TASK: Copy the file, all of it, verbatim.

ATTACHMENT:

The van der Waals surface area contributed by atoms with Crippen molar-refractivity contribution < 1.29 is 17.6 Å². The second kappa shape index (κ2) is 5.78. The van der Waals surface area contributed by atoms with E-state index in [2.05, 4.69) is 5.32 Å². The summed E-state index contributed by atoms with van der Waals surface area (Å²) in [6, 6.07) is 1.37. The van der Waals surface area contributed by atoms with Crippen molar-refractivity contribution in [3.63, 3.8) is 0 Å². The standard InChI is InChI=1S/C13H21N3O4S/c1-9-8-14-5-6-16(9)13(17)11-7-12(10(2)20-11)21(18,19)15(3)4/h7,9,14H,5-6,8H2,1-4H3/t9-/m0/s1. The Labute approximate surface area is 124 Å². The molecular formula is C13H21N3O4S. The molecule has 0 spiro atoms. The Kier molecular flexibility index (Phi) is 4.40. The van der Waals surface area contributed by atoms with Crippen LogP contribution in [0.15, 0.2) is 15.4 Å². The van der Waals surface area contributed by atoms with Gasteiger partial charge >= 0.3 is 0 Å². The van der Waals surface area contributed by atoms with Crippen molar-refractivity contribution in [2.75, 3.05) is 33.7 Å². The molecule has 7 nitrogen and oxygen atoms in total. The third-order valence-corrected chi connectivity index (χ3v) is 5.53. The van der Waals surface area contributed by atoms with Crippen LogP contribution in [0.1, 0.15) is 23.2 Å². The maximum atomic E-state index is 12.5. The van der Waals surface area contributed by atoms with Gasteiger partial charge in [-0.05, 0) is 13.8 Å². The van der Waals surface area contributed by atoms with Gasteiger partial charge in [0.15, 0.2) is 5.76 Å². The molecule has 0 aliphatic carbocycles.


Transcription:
The van der Waals surface area contributed by atoms with Crippen molar-refractivity contribution < 1.29 is 17.6 Å². The second kappa shape index (κ2) is 5.78. The van der Waals surface area contributed by atoms with E-state index in [2.05, 4.69) is 5.32 Å². The summed E-state index contributed by atoms with van der Waals surface area (Å²) in [6, 6.07) is 1.37. The van der Waals surface area contributed by atoms with Crippen molar-refractivity contribution in [3.63, 3.8) is 0 Å². The standard InChI is InChI=1S/C13H21N3O4S/c1-9-8-14-5-6-16(9)13(17)11-7-12(10(2)20-11)21(18,19)15(3)4/h7,9,14H,5-6,8H2,1-4H3/t9-/m0/s1. The Labute approximate surface area is 124 Å². The molecular formula is C13H21N3O4S. The molecule has 0 spiro atoms. The Kier molecular flexibility index (Phi) is 4.40. The van der Waals surface area contributed by atoms with Crippen LogP contribution in [0.15, 0.2) is 15.4 Å². The van der Waals surface area contributed by atoms with Gasteiger partial charge >= 0.3 is 0 Å². The van der Waals surface area contributed by atoms with Crippen molar-refractivity contribution in [2.75, 3.05) is 33.7 Å². The molecule has 7 nitrogen and oxygen atoms in total. The third-order valence-corrected chi connectivity index (χ3v) is 5.53. The van der Waals surface area contributed by atoms with Crippen LogP contribution in [0.1, 0.15) is 23.2 Å². The maximum atomic E-state index is 12.5. The van der Waals surface area contributed by atoms with Gasteiger partial charge in [-0.05, 0) is 13.8 Å². The van der Waals surface area contributed by atoms with Gasteiger partial charge in [0.15, 0.2) is 5.76 Å². The molecule has 0 aliphatic carbocycles.